A second fundamental difference, in my opinion, was in the nature of the two proconsuls: I remain convinced that Maxwell Taylor was, at best, a second rate general who just happened to have "good" political connections and a keen sense of self promotion while Gerald Templar was a solid, albeit unspectacular officer who a) inherited the basics of a good plan from Briggs; b) got GREAT strategic and policy guidance from Thompson and c) understood the very nature of that particular insurgency, which is to say that he actually understood and even somewhat sympathized with the legitimate grievances of the Malay-Chinese.

My  :2c:  the 1960s were long, long ago but 'The Long, Long War' is still worth a read.
It is ill that men should kill one another in seditions, tumults and wars; but it is worse to bring nations to such misery, weakness and baseness
as to have neither strength nor courage to contend for anything; to have nothing left worth defending and to give the name of peace to desolation.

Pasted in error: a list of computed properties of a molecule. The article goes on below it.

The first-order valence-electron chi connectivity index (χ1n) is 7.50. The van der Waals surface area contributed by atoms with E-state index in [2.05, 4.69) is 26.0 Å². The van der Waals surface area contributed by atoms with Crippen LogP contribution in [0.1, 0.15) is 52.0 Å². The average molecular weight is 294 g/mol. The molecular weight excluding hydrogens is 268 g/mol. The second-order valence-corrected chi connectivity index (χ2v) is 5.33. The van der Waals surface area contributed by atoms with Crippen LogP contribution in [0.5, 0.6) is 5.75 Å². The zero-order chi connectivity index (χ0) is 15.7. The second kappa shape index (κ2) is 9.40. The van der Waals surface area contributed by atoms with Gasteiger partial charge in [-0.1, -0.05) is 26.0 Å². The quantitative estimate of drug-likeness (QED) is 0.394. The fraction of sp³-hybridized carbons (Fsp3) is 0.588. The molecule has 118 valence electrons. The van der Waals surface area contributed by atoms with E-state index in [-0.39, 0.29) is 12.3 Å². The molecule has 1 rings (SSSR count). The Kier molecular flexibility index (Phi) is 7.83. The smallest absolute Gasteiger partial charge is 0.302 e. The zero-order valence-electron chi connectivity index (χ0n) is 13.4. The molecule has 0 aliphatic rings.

Algernon Sidney in Discourses Concerning Government, (1698)
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Re: Military Ill-prepared for Peacekeeping - G&M
« Reply #44 on: February 07, 2018, 16:30:39 »
I read Chin Peng book "My side of history" I call it "A dummies guide to how not to run an insurgency" Apparently his masters in Beijing were none to pleased with their Malay-Chinese upstarts, who started a revolution without the proper conditions for success. Another couple of interesting points he mentioned was the existence of Japanese soldiers operating with the CT's and that Beijing did have a Domino plan in the works.

Offline daftandbarmy

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Re: Military Ill-prepared for Peacekeeping - G&M
« Reply #45 on: February 07, 2018, 16:56:17 »